PHP Secure Login Tips And Tricks

Every website on the internet faces a similar threat, hackers. Every single website can be a target of a hacker if security measures aren't implemented properly especially when it comes to login pages where our most sensitive data are being held. Hence, there is a need to better understand how well your login page has been implemented to be considered as really secure. In this article, you will get a list of PHP secure login tips and tricks that will definitely help you decide on your secure rating of your login page.

Length Of your username and password

Both your username and password should be at least 6-8 characters long. A longer combination of username or password will make brute force attack or any other password cracking algorithm longer to crack. This can really help your network administrator to detect an attack before the attack penetrates through your login page.

Encrypt your password

We all know that encryption is necessary in term of any password. But i would still like to stress such importance. We are very dependent on encryption algorithms such as MD5 or SHA-1. However, these two algorithms are no longer that secure as compared to the older days. On Wednesday, February 16, 2005 SHA-1 has been broken by three china researchers. Although it is more towards collision attack rather than pre-image one we can assure one thing is that SHA-1 can be broken. You can read more about it on Bruce Schneier article. On the other hand, you can find MANY MD5 cracker online nowadays through Google. eg. md5crack.com. But similarly they are all collision attacks.  Wiki explains MD5 vulnerability in a way you will be discouraged from using it. It is time to encrypt your users password using SHA-2 such as sha256, sha384, sha512 or better. If you are using PHP 5.12 or above, there is a new function, hash that supports SHA-2.

$phrase = 'This is my password';
$sha1a =  base64_encode(sha1($phrase));
$sha1b =  hash(’sha1′,$phrase);
$sha256= hash(’sha256′,$phrase);
$sha384= hash(’sha384′,$phrase);
$sha512= hash(’sha512′,$phrase);

For people who are using PHP 5.12 and below, you can try to use mhash which is an open source class for PHP.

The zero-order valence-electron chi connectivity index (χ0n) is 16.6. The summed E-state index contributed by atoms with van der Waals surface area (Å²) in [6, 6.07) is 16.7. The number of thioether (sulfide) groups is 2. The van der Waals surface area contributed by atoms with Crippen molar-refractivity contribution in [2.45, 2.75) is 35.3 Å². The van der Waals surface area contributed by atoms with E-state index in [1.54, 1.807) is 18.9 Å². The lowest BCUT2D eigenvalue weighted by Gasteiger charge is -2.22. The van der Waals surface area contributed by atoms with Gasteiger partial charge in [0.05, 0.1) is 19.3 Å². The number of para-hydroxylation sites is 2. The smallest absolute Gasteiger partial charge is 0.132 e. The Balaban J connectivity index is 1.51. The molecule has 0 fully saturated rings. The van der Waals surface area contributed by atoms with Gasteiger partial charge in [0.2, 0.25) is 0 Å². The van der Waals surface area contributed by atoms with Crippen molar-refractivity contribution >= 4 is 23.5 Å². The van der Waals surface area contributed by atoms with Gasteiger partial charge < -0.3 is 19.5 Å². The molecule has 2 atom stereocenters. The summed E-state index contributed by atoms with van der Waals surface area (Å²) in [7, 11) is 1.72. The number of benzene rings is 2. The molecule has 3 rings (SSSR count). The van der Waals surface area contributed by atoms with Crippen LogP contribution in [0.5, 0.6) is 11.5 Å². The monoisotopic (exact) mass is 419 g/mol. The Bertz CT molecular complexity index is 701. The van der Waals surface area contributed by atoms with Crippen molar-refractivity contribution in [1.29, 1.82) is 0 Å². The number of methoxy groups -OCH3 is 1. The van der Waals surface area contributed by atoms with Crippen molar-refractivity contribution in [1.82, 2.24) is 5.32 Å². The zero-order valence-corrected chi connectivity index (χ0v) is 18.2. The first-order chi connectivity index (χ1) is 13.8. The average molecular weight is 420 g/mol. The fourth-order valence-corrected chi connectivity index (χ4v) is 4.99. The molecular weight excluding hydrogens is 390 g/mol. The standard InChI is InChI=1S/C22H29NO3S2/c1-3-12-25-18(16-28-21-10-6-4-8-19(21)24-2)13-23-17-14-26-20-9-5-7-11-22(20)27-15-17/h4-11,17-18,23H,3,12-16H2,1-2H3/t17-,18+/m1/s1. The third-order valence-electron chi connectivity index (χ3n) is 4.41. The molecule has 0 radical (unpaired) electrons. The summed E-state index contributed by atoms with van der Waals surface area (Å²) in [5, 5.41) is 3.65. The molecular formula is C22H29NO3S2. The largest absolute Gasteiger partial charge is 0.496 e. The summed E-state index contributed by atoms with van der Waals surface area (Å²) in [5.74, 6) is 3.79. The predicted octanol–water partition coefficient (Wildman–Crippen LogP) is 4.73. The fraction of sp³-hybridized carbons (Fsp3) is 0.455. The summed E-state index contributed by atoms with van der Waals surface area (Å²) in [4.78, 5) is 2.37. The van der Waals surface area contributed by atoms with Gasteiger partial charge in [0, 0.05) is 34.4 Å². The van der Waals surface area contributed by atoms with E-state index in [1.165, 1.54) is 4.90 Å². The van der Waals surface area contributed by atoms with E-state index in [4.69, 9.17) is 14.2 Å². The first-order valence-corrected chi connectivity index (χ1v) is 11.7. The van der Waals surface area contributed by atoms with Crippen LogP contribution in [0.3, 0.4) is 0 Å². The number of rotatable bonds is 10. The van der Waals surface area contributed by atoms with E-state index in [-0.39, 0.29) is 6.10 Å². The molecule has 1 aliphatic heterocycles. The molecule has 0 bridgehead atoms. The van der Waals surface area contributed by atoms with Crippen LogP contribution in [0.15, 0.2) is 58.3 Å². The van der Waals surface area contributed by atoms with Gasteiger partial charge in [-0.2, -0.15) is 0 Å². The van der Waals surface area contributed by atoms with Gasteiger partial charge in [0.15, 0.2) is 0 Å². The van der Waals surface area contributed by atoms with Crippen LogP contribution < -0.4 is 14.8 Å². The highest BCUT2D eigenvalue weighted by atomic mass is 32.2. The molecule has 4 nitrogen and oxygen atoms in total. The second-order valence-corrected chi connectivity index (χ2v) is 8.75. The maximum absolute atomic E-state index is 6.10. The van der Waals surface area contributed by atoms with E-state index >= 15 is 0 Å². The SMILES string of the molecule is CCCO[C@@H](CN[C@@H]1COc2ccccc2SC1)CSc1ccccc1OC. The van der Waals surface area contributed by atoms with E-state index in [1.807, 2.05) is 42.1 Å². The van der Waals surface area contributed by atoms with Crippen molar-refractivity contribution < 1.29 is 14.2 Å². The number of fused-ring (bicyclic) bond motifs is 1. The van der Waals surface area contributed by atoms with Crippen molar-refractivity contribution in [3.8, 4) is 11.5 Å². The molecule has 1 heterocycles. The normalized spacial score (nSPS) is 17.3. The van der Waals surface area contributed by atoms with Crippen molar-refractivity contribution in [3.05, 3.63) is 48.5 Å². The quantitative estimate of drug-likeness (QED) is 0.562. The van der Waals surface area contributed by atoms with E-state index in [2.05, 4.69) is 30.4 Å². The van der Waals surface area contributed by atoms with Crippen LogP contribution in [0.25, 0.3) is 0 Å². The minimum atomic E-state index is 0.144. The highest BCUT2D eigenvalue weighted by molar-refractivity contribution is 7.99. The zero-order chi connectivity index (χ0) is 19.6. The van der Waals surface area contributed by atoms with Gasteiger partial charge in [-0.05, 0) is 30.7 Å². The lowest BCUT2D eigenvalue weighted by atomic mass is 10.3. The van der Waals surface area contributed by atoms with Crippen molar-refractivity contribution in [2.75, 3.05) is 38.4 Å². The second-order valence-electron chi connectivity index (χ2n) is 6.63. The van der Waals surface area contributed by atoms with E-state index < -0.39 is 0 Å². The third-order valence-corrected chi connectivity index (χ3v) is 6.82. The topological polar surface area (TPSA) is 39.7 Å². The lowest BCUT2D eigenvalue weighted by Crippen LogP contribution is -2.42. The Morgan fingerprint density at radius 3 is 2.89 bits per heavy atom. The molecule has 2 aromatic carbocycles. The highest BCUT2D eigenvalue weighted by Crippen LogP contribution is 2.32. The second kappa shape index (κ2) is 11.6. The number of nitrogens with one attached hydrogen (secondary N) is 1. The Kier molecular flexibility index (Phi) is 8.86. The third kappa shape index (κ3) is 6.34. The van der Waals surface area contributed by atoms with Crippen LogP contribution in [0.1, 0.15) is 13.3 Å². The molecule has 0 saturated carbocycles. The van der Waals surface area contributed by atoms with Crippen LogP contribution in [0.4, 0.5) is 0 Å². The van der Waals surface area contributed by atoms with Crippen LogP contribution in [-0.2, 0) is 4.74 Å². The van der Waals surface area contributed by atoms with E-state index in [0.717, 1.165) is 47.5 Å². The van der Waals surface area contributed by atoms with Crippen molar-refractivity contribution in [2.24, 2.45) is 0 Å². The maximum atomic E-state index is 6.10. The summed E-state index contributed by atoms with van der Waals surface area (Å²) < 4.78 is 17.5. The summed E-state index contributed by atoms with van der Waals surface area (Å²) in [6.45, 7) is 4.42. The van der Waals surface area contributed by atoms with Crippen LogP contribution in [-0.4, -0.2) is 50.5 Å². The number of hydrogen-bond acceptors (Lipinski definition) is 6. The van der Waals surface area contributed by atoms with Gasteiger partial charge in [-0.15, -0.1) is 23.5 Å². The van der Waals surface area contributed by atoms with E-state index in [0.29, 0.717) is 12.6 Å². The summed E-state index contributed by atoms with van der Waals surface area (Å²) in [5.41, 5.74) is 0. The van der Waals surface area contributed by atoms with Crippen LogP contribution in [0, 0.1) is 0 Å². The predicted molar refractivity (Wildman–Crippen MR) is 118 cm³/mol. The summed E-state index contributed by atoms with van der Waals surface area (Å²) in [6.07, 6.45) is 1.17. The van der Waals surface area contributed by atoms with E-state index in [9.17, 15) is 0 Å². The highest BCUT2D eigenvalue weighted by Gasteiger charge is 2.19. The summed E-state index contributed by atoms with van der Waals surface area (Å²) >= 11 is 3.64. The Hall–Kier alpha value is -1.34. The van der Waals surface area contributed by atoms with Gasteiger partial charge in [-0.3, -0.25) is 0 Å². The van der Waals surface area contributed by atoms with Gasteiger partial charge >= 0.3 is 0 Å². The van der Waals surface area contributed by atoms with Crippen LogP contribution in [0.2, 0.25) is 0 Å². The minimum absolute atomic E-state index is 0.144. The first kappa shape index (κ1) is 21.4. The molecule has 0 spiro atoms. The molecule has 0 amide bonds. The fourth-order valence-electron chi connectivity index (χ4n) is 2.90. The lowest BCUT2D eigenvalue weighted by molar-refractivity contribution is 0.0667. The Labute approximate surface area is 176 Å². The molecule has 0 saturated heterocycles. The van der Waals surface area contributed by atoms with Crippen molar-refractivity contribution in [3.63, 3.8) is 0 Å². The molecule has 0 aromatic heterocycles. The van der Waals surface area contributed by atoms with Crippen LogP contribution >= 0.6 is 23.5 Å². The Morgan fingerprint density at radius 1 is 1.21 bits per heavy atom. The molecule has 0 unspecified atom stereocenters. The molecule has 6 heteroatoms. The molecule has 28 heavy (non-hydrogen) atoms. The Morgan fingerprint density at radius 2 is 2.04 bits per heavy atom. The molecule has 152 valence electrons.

$phrase = 'This is my password';
$sha1a =  base64_encode(sha1($phrase));
$sha1b =  base64_encode(bin2hex(mhash(MHASH_SHA1,$phrase)));
$sha256= base64_encode(bin2hex(mhash(MHASH_SHA256,$phrase)));
$sha384= base64_encode(bin2hex(mhash(MHASH_SHA384,$phrase)));
$sha512= base64_encode(bin2hex(mhash(MHASH_SHA512,$phrase)));

SHA-2 should be used to secure your future application. Although MD5 and SHA-1 can still be used for authentication purposes with a very secure password combination. eg. ([email protected]#Eif2dsa!e2cX2?"}23{D@.

NOTE**: NEVER DOUBLE HASH!

Double hashing is *worse* security than a regular hash. What you’re actually doing is taking some input $passwd, converting it to a string of exactly 32 characters containing only the characters [0-9][A-F], and then hashing *that*. You have just *greatly* increased the odds of a hash collision (ie. the odds that I can guess a phrase that will hash to the same value as your password).

sha1(md5($pass)) makes even less sense, since you’re feeding in 128-bits of information to generate a 256-bit hash, so 50% of the resulting data is redundant. You have not increased security at all.

Credit goes to Ghogilee

****updated on 8 Oct 09

On the note of Ghogilee, i found a few errors which i would like to point out. Double hashing here is referring to two different hash function.  It does reduce the search space but doesn't *greatly* increased the odds of a hash collision.  On the other hand, SHA-1 should be a 160-bit hash not 256-bit and not only does this doesn't increased the security but also weaken the hash function as the hacker will only required to crack the weaker hash function in this case md5.